The well is capped, but the oil is anything but gone, and the crisis is anything but over. Realizing the magnitude of this Gulf coast ecological disaster, CRC Press is donating $5 to the National Wildlife Federation (NWF) for every copy of Dr. Kendall's book sold through our website.
Since the Gulf oil crisis began in April, the media have been calling on globally renowned ecotoxicology expert Dr. Ronald Kendall to share his mitigation strategies and expert insights on what can be expected in the devastating aftermath. Kendall is Chair of the Environmental Toxicology Department at Texas Tech University in Lubbock. One of the clean-up innovations that the department invented is called Fibertect - a nonwoven cotton decontamination wipe originally developed for the U.S. military to used for decontaminating chemical weapons.
Read more about Fibertect and see Dr. Kendall demonstrate how this dual purpose material can be used to absorb and detoxify oil not only from Gulf Coast waters, but also from oil-soaked wildlife.
*$5 donation applied to sales of this book only.
Updating the extremely successful Wildlife Toxicology and Population Modeling (CRC Press, 1994), Wildlife Toxicology: Emerging Contaminant and Biodiversity Issues brings together a distinguished group of international contributors, who provide a global assessment of a range of environmental stressors, including pesticides, environmental contaminants, and other emerging chemical threats, and their impact on wildlife populations.
Addresses Emerging Wildlife Threats in One Concise Volume
A decade ago, many of these threats existed but were either unrecognized or considered minor issues, and all have now snowballed into major challenges for the conservation of wildlife populations. This is the first book to address these dangers in a single volume and recommend proven mitigation techniques to protect and sustain Earth’s wildlife populations.
Examines Species Range Shifts, Ocean Acidification, Coral Bleaching, & Impacts of Heightened UV Influx
This comprehensive reference identifies and documents examples of chemical stressor exposures and responses among ecosystem receptors worldwide. Chapters discuss emerging diseases and the expansion of pesticide/contaminant use, as well as agricultural trends and biofuels, and the widespread use of munitions and explosives from military and industrial-related activities. With the aid of several solid case studies, the book also addresses atmospheric contaminants and climate change, population modeling, and emerging transnational issues in ecotoxicology.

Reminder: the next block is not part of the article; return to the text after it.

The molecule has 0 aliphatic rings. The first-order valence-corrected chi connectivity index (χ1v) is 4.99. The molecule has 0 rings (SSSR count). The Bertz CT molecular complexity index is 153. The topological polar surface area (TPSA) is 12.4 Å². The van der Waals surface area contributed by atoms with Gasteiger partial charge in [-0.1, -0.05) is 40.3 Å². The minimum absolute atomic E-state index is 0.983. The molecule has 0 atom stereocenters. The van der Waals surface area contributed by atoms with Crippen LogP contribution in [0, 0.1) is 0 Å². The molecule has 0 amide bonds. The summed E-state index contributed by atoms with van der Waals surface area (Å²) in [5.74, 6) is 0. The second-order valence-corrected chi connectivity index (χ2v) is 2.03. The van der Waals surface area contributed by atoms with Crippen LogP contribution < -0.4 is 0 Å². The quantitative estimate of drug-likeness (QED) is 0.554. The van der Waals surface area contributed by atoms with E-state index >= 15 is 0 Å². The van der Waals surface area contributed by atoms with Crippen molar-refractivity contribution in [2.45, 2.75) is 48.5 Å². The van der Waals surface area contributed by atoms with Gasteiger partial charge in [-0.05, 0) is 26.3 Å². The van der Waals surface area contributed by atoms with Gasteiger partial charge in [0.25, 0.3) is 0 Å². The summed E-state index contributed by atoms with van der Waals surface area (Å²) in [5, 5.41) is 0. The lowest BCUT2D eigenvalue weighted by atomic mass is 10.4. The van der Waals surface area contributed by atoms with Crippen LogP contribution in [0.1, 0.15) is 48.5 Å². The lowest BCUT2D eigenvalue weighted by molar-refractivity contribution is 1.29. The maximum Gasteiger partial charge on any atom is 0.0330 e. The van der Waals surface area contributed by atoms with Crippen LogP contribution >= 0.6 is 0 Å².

Wildlife Toxicology: Emerging Contaminant and Biodiversity Issues stimulates dialogue among the academic and research communities and environmental public policy decision makers. The book challenges these groups to think more globally about environmental contaminants and their potential impacts on biodiversity and environmental degradation.
Check out Ronald J. Kendall's Advances in Biological and Chemical Terrorism Countermeasures.
Professor Kendall has been quoted recently in several news outlets in connection with the Gulf Oil Spill. Check out these articles on the CRC Press Ning page.
Introduction and Overview
Ronald J. Kendall
Environmental Toxicology of Munitions-Related Compounds: Nitroaromatics and Nitramines
Todd A. Anderson
Agriculture: Pesticides, Plants, and Biofuels
Spencer R. Mortensen, Thomas E. Nickson, and George P. Cobb
Influence of Pesticides and Environmental Contaminants on Emerging Diseases of Wildlife